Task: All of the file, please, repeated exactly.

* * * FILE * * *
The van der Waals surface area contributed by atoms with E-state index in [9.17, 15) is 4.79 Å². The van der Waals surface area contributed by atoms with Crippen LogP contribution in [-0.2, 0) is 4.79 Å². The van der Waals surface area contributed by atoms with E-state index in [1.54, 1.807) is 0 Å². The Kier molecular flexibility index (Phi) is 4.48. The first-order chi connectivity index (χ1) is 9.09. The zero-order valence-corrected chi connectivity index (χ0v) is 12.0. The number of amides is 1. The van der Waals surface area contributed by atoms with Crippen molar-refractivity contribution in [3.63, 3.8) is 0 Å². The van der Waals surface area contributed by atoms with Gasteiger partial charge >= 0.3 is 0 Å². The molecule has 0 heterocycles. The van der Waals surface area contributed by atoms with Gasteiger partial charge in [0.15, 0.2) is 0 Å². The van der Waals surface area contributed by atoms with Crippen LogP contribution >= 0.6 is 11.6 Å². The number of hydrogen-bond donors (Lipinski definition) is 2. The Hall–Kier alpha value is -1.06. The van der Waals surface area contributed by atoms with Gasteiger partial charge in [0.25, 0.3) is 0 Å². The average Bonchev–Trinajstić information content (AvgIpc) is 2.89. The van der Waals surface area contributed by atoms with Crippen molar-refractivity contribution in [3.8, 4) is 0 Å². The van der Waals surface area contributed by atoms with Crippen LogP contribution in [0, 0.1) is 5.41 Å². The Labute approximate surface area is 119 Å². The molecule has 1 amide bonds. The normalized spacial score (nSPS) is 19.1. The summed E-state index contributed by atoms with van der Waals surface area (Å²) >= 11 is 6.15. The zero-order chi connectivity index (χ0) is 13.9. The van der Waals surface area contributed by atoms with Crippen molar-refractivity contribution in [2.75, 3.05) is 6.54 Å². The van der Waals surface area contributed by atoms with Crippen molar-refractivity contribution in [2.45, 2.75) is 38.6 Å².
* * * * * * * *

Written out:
The van der Waals surface area contributed by atoms with E-state index in [9.17, 15) is 4.79 Å². The van der Waals surface area contributed by atoms with Crippen LogP contribution in [-0.2, 0) is 4.79 Å². The van der Waals surface area contributed by atoms with E-state index in [1.54, 1.807) is 0 Å². The Kier molecular flexibility index (Phi) is 4.48. The first-order chi connectivity index (χ1) is 9.09. The zero-order valence-corrected chi connectivity index (χ0v) is 12.0. The number of amides is 1. The van der Waals surface area contributed by atoms with Crippen molar-refractivity contribution in [3.63, 3.8) is 0 Å². The van der Waals surface area contributed by atoms with Gasteiger partial charge >= 0.3 is 0 Å². The molecule has 0 heterocycles. The van der Waals surface area contributed by atoms with Gasteiger partial charge in [0.15, 0.2) is 0 Å². The van der Waals surface area contributed by atoms with Crippen LogP contribution >= 0.6 is 11.6 Å². The number of hydrogen-bond donors (Lipinski definition) is 2. The Hall–Kier alpha value is -1.06. The van der Waals surface area contributed by atoms with Gasteiger partial charge in [0.25, 0.3) is 0 Å². The average Bonchev–Trinajstić information content (AvgIpc) is 2.89. The van der Waals surface area contributed by atoms with Crippen molar-refractivity contribution in [3.8, 4) is 0 Å². The van der Waals surface area contributed by atoms with Crippen LogP contribution in [0, 0.1) is 5.41 Å². The Labute approximate surface area is 119 Å². The molecule has 1 amide bonds. The normalized spacial score (nSPS) is 19.1. The summed E-state index contributed by atoms with van der Waals surface area (Å²) >= 11 is 6.15. The zero-order chi connectivity index (χ0) is 13.9. The van der Waals surface area contributed by atoms with Crippen molar-refractivity contribution in [2.75, 3.05) is 6.54 Å². The van der Waals surface area contributed by atoms with Crippen molar-refractivity contribution in [2.45, 2.75) is 38.6 Å².